But how do you read the tea leaves about future valuations? Look at what else the information above is telling us. Old-economy auto parts manufacturers with capital intensive, internal combustion engine-focused (ICE), two-step and three-step distribution businesses are valued pretty low. Tire and auto service retailers that install some of these parts — but control the customer experience in their physical stores — are valued much better. But virtual, internet-based companies that sell direct to the consumer are valued the highest. It’s like looking at the past, the present and the future right there. And that’s how new business models can be valued much higher than older public companies in the same industry. The market is predicting that things are going in a particular direction. That’s why Tesla is seemingly worth more than all of the Detroit auto companies combined. That’s why Warby Parker, the online eyewear company, trades at 10 times revenue – not EBITDA. With sales of $500 million, Warby Parker is worth $5 billion. And that’s why Allbirds, the online shoe company, trades at nine times revenue. Allbirds is worth $2 billion on sales of $260 million.
While Tesla is obviously about the shift from ICE to electric vehicles, it’s also partly about selling direct to the consumer (D2C). The market is saying brands that operate as retailers — controlling both the customer experience and the customer relationship — trade at much higher values than other companies. But more than that, these companies have the right sort of positive customer experiences that build brand reputations, drive customer loyalty and retention, reduce operating or marketing expenses over time and will eventually result in higher margins. The market also is expecting that these brands will eventually capture a higher share of a customer’s lifetime purchases and become more dominant channels than existing competitors.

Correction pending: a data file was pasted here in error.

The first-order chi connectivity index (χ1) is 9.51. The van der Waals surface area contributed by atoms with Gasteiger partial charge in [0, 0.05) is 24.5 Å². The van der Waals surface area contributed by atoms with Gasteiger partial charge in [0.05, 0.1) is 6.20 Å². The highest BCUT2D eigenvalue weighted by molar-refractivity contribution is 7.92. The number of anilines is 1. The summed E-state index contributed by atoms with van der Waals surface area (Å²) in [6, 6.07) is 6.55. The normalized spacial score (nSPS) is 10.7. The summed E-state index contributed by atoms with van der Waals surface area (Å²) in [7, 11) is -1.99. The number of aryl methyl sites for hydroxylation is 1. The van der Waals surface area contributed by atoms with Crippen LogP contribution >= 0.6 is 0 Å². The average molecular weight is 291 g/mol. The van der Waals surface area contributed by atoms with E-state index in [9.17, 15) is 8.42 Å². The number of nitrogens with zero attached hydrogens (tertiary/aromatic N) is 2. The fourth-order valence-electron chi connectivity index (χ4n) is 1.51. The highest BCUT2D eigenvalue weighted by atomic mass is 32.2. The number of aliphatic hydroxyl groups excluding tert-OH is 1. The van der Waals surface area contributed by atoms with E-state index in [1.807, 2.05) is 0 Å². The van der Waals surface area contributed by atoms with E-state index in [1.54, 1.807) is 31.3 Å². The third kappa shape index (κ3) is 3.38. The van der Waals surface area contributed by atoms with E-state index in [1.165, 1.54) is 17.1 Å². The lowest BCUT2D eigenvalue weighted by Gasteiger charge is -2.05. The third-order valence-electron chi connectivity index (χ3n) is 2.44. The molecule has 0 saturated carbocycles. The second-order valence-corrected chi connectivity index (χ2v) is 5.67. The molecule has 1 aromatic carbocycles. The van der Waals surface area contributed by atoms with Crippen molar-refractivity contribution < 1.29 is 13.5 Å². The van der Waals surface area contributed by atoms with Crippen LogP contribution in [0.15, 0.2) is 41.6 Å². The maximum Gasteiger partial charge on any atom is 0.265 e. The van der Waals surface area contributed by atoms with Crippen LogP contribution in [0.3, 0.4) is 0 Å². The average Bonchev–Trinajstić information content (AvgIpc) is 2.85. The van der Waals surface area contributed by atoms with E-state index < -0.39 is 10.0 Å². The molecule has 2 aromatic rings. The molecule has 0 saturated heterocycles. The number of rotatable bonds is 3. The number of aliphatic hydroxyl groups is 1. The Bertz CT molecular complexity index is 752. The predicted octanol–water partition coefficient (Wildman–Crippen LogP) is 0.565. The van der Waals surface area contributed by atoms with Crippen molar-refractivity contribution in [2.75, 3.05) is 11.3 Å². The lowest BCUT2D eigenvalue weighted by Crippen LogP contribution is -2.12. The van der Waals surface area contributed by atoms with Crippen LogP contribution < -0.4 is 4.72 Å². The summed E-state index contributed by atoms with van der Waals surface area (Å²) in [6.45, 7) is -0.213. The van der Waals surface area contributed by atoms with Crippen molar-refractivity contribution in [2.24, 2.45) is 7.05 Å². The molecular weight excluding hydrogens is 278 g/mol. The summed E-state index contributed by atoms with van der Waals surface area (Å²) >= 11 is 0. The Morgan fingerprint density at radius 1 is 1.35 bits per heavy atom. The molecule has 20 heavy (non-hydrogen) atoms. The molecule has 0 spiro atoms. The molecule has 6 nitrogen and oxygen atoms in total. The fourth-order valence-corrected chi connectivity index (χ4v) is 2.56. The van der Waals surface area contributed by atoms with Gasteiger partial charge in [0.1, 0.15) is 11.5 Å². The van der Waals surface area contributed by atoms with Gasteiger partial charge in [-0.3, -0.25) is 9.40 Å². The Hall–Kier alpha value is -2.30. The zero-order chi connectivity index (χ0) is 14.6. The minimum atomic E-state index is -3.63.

My colleague, Giorgio Andonian, picked up on this trend in recent transactions he led for us in the auto parts and accessories businesses. Neither of the clients involved in these deals actually manufacture their products, which are mostly produced overseas, although they are very involved with product design and development. In both cases, every product was sold directly to the consumer through the client’s website or call centers, with our client’s brand on them.
Common denominators are that both clients dominate their niches with high brand awareness, both had great profit and EBITDA margins, both controlled 100% of the customer’s buying experience and both fetched very high valuations at closing. D2C business models are consistently valued higher than traditional, unbranded, two-step or three-step distribution models. According to private equity buyers, the “margin profile” is higher in D2C. (By the way, “margin profile” is a new term going around that means the same thing as “profit margins.” It’s just an attempt by people who invest other people’s money for a living to make what they do seem more scientific and sophisticated). These D2C companies cut out distributors and wholesalers and sell directly to consumers, mostly online. Increasingly, you’re seeing these companies become omnichannel retailers. For example, Warby Parker and Tesla have physical stores and showrooms, in addition to their online presence.